Attacks and Comebacks

Nematodes – what’s not to like? When tackling the garden pests which can plague the vegetable growing season, we often focus on the big hitters: slugs, pigeons, squirrels.. But for me just as much damage can be done by the tiny crawling creatures which live deep in the soil. I’ve lost whole crops such as radishes to them, the produce ending up riddled with burrowed holes.

The pest's enemy: nematodes

The pest’s enemy: nematodes

So this weekend I applied a course of these fruit and veg-focused nematodes. Mixing the light spongy mixture with water brings the microscopic worms (the nematodes) to life. Watering the soil inundates it with millions of them and they instantly go hunting for the dreaded carrot root fly, cabbage root fly, ants, thrips and others. With all the raised beds treated, I hope there’ll be less of a menace this year.

This contains millions of microscopic worms

This contains millions of microscopic worms

Next week I’ll be applying the more famous anti-slug version too. It’s been incredibly effective here in previous years.

I was driven to apply the nematodes by the recent attack on my Spagna Bianco bean plants.

Spagna Bianco beans recovering from attack

Spagna Bianco beans recovering from attack

With a multi-pronged attack on that small raised bed, the straggly plants have made a good comeback. Close up, there’s strong leaf growth coming through.

Indoor grown Spagna Bianco (centre)

Indoor grown Spagna Bianco (centre)

I sowed extras to fill the gaps and, indoors then in the plastic greenhouse, they’ve rocketed up. A few more days hardening off in the open air and I’ll plant them next to the recovering ones.

Maybe those beans learned the fast growing habit from the Yard Long Red Noodle beans which shot up a week ago. They’ve slowed down since, sitting in the greenhouse with fairly cool temperatures during the week. Today they’ve gone into their final pot, with a cloche over them for now.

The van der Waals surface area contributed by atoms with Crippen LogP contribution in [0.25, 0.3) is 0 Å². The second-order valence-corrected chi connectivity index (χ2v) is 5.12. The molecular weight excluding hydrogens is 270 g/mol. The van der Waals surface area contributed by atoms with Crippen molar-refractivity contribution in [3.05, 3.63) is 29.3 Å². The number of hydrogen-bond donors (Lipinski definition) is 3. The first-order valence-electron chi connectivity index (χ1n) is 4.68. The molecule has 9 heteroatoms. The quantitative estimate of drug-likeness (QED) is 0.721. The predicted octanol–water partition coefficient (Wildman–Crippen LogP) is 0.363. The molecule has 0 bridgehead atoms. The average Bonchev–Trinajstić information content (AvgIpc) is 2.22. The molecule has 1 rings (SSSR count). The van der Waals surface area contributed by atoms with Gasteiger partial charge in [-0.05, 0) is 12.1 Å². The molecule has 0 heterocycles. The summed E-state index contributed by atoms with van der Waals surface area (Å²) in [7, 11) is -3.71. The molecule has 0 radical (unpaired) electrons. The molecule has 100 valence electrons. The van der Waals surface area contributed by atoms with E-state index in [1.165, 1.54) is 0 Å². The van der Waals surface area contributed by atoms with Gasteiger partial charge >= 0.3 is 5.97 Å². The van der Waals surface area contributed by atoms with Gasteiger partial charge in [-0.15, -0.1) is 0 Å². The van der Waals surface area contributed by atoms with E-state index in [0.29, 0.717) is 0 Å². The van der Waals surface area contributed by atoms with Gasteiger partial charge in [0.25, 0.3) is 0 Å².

Yard Long Red Noodle beans, assisted by barbecue skewers

Yard Long Red Noodle beans, assisted by barbecue skewers

They’re leaving behind my tomato plants, which are all coming along well. I’m growing four varieties this year: Tigerella, Indigo Blue, Andine Cornue and Tiny Tim. I’ll be taking the Tiny Tim plants to work soon, to live on my desk and give me fresh cherry tomatoes with lunch each day.

Strong-growing Indigo Blue tomato plants

Strong-growing Indigo Blue tomato plants

But I’ve been most impressed by the Indigo Blue plants: they’re growing vigorously and their stems are very woody and strong. And best of all, in line with the eventual colour of their fruit, the stems are a delightful dark blue colour.

Blue stems on these tomato plants

Blue stems on these tomato plants

At the other end of the garden, my young gooseberry bush is now fruiting.

Young gooseberries fruiting

Young gooseberries fruiting

It definitely benefited from a layer of well-rotted manure around its base a few weeks ago, a technique which seems to work wonders with fruit bushes and trees.  Coupled with the slowly warming weather, fruit and vegetables alike are having a good month of May.

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